At the end of February 1994, Shamar Rinpoche announced
that Trinle Thaye Dorje, the new Karmapa, would be officially introduced
to his disciples on the 17th of March in KIBI, New Delhi. People were
invited to come to Delhi to take part in the event.
Unknown to many, however, was the fact that, for people, the gathering in India was to become no less dangerous than it was to be inspiring. Having no one else to turn to for help, Shamar Rinpoche asked Ole Nydahl and his disciples to protect the young Karmapa and the Institute during the welcome ceremony in March.
He had received word that Situpa's supporters were gearing up for a violent confrontation. Much as he wished to, Rinpoche could not take such reports as empty threats intended to dishearten him from his course of action, especially not since the denunciations pouring in from Situ Rinpoche's quarters were delivered in an ever more menacing tone. And so, at Shamarpa's request, people in Europe addressed themselves to the task of shielding Karmapa during the meeting in KIBI.
1994 - KIBI under attack and Thaye Dordje intronized
Would they try to march on the Institute and attempt
to break up our meeting? The nearly seven hundred guests that had travelled
to KIBI to attend the ceremony were busy mulling over the possible scenarios
for the crucial day. As the 17th of March was approaching, tempers on
both sides kept rising.
On the evening of March 16, the day before the planned
ceremony, Shamar Rinpoche must have become aware that the following day
Situpa's people would try, at all costs, to stage a demonstration in front
of KIBI. Under such circumstances, Rinpoche's original idea to bring Thaye
Dorje to the institute in the early hours of March 17 was turning into
a dangerous enterprise. The young boy might have to be escorted through
a thick throng of hostile individuals before he reached the safety of
his new residence. Such a prospect was at best risky, if not life threatening.
It was impossible to predict how an adverse and agitated crowd might react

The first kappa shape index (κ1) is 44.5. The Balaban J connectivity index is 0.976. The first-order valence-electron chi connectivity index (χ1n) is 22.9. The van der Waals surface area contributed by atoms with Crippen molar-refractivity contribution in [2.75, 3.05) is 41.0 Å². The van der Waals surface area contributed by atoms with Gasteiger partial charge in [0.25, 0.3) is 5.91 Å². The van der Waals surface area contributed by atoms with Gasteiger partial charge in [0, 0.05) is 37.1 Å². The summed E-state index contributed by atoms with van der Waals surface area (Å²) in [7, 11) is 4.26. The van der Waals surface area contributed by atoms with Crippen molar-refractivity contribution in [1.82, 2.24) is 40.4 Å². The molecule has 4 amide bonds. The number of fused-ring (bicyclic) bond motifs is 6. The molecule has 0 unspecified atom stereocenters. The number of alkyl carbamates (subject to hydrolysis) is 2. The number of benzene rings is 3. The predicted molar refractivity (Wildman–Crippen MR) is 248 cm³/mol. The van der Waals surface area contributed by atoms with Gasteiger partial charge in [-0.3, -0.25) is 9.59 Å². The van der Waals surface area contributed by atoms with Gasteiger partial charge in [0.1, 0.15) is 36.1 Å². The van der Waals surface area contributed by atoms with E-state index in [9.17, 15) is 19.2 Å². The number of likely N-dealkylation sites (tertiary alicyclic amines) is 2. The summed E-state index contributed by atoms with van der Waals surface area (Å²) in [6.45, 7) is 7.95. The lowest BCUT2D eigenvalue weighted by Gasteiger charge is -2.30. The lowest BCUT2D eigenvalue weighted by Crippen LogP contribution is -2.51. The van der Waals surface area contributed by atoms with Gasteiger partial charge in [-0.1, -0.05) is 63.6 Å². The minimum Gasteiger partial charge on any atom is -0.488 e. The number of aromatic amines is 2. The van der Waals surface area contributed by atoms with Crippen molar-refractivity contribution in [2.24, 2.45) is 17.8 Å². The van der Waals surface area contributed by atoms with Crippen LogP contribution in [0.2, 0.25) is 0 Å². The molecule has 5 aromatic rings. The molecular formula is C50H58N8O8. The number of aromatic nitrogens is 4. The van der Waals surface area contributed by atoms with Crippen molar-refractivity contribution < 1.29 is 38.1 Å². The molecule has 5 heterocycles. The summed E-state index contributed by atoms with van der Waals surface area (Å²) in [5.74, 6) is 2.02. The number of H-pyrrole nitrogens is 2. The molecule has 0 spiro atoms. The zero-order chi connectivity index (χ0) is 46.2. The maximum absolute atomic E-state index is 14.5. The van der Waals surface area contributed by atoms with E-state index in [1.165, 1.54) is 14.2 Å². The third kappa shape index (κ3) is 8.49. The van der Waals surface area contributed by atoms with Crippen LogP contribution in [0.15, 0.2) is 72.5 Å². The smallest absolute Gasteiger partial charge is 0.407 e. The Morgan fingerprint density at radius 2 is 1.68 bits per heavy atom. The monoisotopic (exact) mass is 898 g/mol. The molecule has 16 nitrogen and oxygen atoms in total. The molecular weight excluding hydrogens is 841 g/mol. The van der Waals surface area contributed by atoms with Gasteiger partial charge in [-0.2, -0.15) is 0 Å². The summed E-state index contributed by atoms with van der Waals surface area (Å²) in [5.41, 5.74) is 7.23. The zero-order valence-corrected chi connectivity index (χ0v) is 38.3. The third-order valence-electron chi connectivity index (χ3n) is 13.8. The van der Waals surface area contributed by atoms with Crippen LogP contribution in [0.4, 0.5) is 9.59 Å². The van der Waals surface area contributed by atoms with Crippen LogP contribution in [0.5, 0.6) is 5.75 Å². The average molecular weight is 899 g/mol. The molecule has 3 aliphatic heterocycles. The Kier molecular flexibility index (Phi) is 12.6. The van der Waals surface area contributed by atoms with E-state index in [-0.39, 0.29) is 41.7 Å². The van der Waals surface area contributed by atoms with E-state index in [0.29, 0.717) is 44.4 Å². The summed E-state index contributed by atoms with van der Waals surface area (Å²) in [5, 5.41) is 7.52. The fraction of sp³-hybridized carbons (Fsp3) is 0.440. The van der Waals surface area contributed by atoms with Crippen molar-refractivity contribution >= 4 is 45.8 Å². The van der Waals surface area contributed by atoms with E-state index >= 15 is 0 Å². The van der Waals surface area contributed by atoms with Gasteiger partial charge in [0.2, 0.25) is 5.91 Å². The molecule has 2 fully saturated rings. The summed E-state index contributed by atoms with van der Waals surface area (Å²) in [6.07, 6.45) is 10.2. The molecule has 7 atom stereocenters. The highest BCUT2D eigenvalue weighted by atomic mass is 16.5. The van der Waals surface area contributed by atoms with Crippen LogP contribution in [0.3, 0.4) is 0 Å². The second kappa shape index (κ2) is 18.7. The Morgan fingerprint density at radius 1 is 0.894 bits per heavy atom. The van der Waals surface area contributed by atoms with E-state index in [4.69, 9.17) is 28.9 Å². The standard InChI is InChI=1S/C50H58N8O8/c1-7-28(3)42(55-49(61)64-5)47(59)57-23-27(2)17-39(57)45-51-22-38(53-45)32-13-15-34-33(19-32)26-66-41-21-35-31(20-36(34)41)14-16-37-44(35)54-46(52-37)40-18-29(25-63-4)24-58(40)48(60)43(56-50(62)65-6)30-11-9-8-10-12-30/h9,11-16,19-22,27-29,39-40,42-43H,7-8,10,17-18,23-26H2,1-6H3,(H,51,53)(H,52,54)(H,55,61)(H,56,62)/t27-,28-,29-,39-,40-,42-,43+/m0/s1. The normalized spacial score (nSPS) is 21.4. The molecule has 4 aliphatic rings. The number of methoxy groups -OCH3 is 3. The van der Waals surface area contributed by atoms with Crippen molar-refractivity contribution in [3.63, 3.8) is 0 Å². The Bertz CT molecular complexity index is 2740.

if it realized that the "false" Karmapa was within its grasp.
Shamarpa was not disposed to find out.
The only reasonable solution, then, was to fetch
the child under the cover of the night before the protesters began to
gather at the entrance to the Institute. Hannah Nydahl proposed that the
next morning an empty car should be sent anyway, as if dispatched to bring
the young Holiness to KIBI. With little time to waste, Shamar Rinpoche
put the plan into action, and within a few hours the young Karmapa was
safely delivered to the Institute. Not even the KIBI residents suspected
that their main teacher was enjoying the comfort of the academy that bore
The next day, in the early hours, a large crowd began
to assemble at the gates to KIBI. The hundreds of visitors who were there
to attend the historic function, one by one were searched by our people
before being allowed to proceed inside. The Westerners were taking no
chances, and a few potential troublemakers were kindly but no less firmly
asked to leave. Situpa's monks and a number of visibly aroused individuals
had been ferried in buses and, once the guests disappeared in the building,
took a defiant position on the pot-holed street that ran parallel to the
Institute. They had come armed with a large variety of banners that not
only denounced Shamarpa and Topgala but also promised to confront the
pairs' "puppet Karmapa." Surprisingly, a few slogans maintained
that the rally enjoyed the Dalai Lama's support.
While the group outside continued to grow, a black
Mercedes inched out of KIBI's driveway and sped off to an unknown destination.